When the COVID-19 pandemic dawned upon us, we started making notes of the number of deaths that the virus had caused and claimed it to be deadly. However, what is surprising here is the fact that regardless of how deadly the virus is, it has claimed much fewer lives than murders, violence, brutalities or terrorist attacks usually do in a year in the world. So, if you think of it, the world has been facing a pandemic for a long, long time, the only difference, however, is the fact that the enemy here was not a fellow human for a surprise. The recent terrorist attack on Palma in Mozambique’s northern province of Cabo Delgado is a mere iteration of the fact that not much has changed.
The March 24 attack on Palma in Mozambique’s northern province of Cabo Delgado might be a new addition to the series but definitely wasn’t a surprise. It is because this country in the south of Africa has been facing the growing spectre of Islamic terrorism back since 2017. While a number of African countries have had been on terrorist grounds over the past few years, Mozambique’s situation has been egregious with estimates suggesting more than 2000 death and about 355,000 forced displacements from the northern portion of the said country. The recent attack witnessed perilous violence and about fourteen thousand displacements, 44 per cent of whom are children, resulting in terrorists taking control of the place.
How will it affect the rest of the world?
While the country of Mozambique is in utter consternation, this also has repercussion effects on the rest of the world, let’s see why.
Palma, the affected town in question, plays a key role in the world. The statement is in the context that Palma is a key town for offshore energy resources which are being developed by the global energy giants. As a result, terrorist acquisition of the place and the Mozambican government’s inability to end the insurgency have brought along conundrums for the world. Reportedly, Mercenaries from South Africa and Russia have been spotted in Mozambique and recently American advisers have been sent to train Mozambican forces. To go into deeper details to understand why Mozambique is important, for both India and the rest of the world, consider the fact that Mozambique, through its location off the Mozambique Channel, links the Indian Ocean with continental Africa. In other words, Mozambique Channel poses as a key waterway for the cape route. This is significant especially after the recent incident of the Suez Canal’s blockage that directly pointed at the importance of an alternate route passing through the Cape of Good Hope.
How is this going to impact India?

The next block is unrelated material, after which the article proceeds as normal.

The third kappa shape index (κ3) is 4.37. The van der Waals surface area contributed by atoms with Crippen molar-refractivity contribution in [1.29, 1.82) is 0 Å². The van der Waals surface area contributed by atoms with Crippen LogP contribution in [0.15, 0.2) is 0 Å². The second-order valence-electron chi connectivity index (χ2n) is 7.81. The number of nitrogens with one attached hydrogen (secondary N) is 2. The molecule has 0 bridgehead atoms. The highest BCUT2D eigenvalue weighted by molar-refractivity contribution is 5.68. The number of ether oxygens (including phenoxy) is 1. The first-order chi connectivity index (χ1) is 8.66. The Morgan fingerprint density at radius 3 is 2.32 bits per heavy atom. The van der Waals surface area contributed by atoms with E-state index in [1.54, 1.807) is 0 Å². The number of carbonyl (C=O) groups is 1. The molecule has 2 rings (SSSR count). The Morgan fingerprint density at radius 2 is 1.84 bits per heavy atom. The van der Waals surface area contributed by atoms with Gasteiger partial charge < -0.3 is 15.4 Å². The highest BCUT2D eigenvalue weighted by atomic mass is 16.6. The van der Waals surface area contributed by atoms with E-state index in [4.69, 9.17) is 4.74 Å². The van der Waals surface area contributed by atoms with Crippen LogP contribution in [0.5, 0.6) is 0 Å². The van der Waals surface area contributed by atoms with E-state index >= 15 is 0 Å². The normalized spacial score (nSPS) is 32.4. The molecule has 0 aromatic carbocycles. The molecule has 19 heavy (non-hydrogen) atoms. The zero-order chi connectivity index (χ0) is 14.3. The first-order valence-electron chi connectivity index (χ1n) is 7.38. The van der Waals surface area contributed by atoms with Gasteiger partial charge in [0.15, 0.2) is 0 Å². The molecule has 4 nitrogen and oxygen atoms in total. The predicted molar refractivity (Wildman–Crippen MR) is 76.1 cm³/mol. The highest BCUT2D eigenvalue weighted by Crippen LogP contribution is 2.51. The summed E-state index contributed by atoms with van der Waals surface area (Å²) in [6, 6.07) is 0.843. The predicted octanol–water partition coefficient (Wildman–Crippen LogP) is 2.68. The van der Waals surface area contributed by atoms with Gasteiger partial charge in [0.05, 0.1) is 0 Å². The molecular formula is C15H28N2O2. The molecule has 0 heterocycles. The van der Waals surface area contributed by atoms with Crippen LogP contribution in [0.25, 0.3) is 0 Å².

The recent development in Mozambique is even more worrisome for India, but before that, let’s discuss the relationship between the two countries to assess the weight of the impact. The eastern and southern African seaboard has always been vulnerable to threats like terrorism, maritime piracy, and drugs and arms trafficking. Coastal countries such as Somalia and Mozambique lack capacities to secure the seas and coasts for the safe passage of maritime traffic. Therefore, when Mozambique hosted both the African Union (AU) meeting in 2003 and the World Economic Forum (WEF) Summit in 2004 in Maputo, the Indian Navy was called to secure the maritime perimeter. In 2020, when Cyclone Idai struck the Southwest Indian Ocean, India delivered humanitarian assistance to the region including Mozambique. As a result, the Mozambique Channel has been a part of the Indian navy’s primary area of interest. Not only that, the maritime region around the country is supposedly crucial for the growing India-French defence partnership we’ve all been witnesses of. Along with that, the channel has also been India’s strategic outreach to Southwest Indian Ocean States like Madagascar, Comoros, The Seychelles and Mauritius.
Further, note that Mozambique holds about 100 trillion cubic feet of gas in the offshore fields, being ranked the third highest country in Africa, after Nigeria and Algeria. Now, India’s State-owned ONGC Videsh and Oil India Limited acquired a 20 per cent stake in a Rovuma gas block of Mozambique at a cost of $5 billion. The BPCL holds a 10 per cent stake in the consortium. Thus, in a consortium led by French energy giant Total, Indian companies hold a 30 per cent stake. What we’re trying to get at is the fact that following the recent attack, Total has withdrawn its staff totally. Not only that, India’s considerable private and public companies are also engaged in the coal sector of the country. Unsurprisingly, after all these facts, the instability in Mozambique is said to leave a worrisome impact on India’s economy.
Wait, the impact doesn’t end here, we have more in store to imply how India will have to face trouble due to the latest terrorist incident in Mozambique. This impact is related to India’s food security, to which Mozambique plays a crucial role. In 2016, during Prime Minister Narendra Modi’s visit to Mozambique, India signed an agreement for the production and marketing of tur (pigeon pea) to reduce the uncertainty of supply and instability in domestic prices of pulses. In 2018-19, India imported 2.52 million metric tonnes of pulses of which 228,000 tonnes were from Mozambique. Apart from Myanmar, Canada, Russia and Tanzania, Mozambique is a key partner in meeting India’s increasing demand for pulses. If the conflict in Mozambique continues, a humanitarian disaster will grip the country and the wider region will descend into instability. It is likely to influence all sectors of Mozambique’s economy and will have an impact on the exports of pulses to India as well. This makes it crucial for India to explore options and use its membership with the United Nations Security Council to propose a coordinated response to the Mozambique crisis.